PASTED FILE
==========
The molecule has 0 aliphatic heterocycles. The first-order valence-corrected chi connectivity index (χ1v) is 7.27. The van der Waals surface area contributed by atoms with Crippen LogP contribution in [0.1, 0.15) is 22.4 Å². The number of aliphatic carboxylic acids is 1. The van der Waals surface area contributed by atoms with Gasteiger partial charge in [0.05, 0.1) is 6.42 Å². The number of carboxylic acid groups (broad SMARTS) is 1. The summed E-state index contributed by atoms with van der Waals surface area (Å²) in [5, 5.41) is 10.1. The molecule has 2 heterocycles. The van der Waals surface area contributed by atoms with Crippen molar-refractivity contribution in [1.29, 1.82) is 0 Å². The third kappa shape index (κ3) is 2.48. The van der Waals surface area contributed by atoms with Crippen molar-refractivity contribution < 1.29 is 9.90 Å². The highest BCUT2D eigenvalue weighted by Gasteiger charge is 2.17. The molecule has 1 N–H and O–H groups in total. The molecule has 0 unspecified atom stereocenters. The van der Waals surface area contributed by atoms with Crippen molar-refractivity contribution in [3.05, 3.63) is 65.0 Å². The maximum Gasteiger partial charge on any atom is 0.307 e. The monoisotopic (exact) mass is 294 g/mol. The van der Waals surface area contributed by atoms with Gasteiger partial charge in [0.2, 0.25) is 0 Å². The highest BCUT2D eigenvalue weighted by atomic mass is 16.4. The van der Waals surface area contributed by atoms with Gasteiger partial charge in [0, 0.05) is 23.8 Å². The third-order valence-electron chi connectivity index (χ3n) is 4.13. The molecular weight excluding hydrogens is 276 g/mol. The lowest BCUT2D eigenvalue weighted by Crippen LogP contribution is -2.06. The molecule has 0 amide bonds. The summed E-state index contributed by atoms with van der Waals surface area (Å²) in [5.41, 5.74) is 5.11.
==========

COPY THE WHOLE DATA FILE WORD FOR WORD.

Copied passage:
The molecule has 0 aliphatic heterocycles. The first-order valence-corrected chi connectivity index (χ1v) is 7.27. The van der Waals surface area contributed by atoms with Crippen LogP contribution in [0.1, 0.15) is 22.4 Å². The number of aliphatic carboxylic acids is 1. The van der Waals surface area contributed by atoms with Gasteiger partial charge in [0.05, 0.1) is 6.42 Å². The number of carboxylic acid groups (broad SMARTS) is 1. The summed E-state index contributed by atoms with van der Waals surface area (Å²) in [5, 5.41) is 10.1. The molecule has 2 heterocycles. The van der Waals surface area contributed by atoms with Crippen molar-refractivity contribution in [1.29, 1.82) is 0 Å². The third kappa shape index (κ3) is 2.48. The van der Waals surface area contributed by atoms with Crippen molar-refractivity contribution < 1.29 is 9.90 Å². The highest BCUT2D eigenvalue weighted by Gasteiger charge is 2.17. The molecule has 1 N–H and O–H groups in total. The molecule has 0 unspecified atom stereocenters. The van der Waals surface area contributed by atoms with Crippen molar-refractivity contribution in [3.05, 3.63) is 65.0 Å². The maximum Gasteiger partial charge on any atom is 0.307 e. The monoisotopic (exact) mass is 294 g/mol. The van der Waals surface area contributed by atoms with Gasteiger partial charge in [0.2, 0.25) is 0 Å². The highest BCUT2D eigenvalue weighted by atomic mass is 16.4. The van der Waals surface area contributed by atoms with Gasteiger partial charge in [0, 0.05) is 23.8 Å². The third-order valence-electron chi connectivity index (χ3n) is 4.13. The molecular weight excluding hydrogens is 276 g/mol. The lowest BCUT2D eigenvalue weighted by Crippen LogP contribution is -2.06. The molecule has 0 amide bonds. The summed E-state index contributed by atoms with van der Waals surface area (Å²) in [5.41, 5.74) is 5.11.